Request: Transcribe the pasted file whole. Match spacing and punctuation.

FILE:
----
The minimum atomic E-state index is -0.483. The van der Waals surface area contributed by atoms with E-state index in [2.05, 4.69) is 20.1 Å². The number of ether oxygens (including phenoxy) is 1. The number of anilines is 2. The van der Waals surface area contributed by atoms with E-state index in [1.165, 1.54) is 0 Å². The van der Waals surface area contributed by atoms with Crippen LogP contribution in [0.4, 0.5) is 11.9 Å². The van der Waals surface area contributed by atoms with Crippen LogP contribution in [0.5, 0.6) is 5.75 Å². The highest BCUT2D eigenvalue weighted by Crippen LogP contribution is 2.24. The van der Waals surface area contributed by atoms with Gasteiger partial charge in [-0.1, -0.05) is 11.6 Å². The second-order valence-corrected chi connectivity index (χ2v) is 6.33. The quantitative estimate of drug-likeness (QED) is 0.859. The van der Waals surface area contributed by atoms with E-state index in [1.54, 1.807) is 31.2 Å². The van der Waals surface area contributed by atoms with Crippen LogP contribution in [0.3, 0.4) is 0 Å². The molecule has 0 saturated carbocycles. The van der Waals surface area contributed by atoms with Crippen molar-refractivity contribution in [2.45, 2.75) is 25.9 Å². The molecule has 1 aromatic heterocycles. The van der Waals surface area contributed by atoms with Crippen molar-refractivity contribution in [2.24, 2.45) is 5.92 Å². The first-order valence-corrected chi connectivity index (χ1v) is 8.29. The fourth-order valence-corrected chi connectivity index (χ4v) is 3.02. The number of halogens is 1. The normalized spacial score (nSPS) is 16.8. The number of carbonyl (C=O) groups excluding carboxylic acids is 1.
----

The minimum atomic E-state index is -0.483. The van der Waals surface area contributed by atoms with E-state index in [2.05, 4.69) is 20.1 Å². The number of ether oxygens (including phenoxy) is 1. The number of anilines is 2. The van der Waals surface area contributed by atoms with E-state index in [1.165, 1.54) is 0 Å². The van der Waals surface area contributed by atoms with Crippen LogP contribution in [0.4, 0.5) is 11.9 Å². The van der Waals surface area contributed by atoms with Crippen LogP contribution in [0.5, 0.6) is 5.75 Å². The highest BCUT2D eigenvalue weighted by Crippen LogP contribution is 2.24. The van der Waals surface area contributed by atoms with Gasteiger partial charge in [-0.1, -0.05) is 11.6 Å². The second-order valence-corrected chi connectivity index (χ2v) is 6.33. The quantitative estimate of drug-likeness (QED) is 0.859. The van der Waals surface area contributed by atoms with E-state index in [1.54, 1.807) is 31.2 Å². The van der Waals surface area contributed by atoms with Crippen LogP contribution in [0.3, 0.4) is 0 Å². The molecule has 0 saturated carbocycles. The van der Waals surface area contributed by atoms with Crippen molar-refractivity contribution in [2.45, 2.75) is 25.9 Å². The molecule has 1 aromatic heterocycles. The van der Waals surface area contributed by atoms with Crippen molar-refractivity contribution in [2.24, 2.45) is 5.92 Å². The first-order valence-corrected chi connectivity index (χ1v) is 8.29. The fourth-order valence-corrected chi connectivity index (χ4v) is 3.02. The number of halogens is 1. The normalized spacial score (nSPS) is 16.8. The number of carbonyl (C=O) groups excluding carboxylic acids is 1.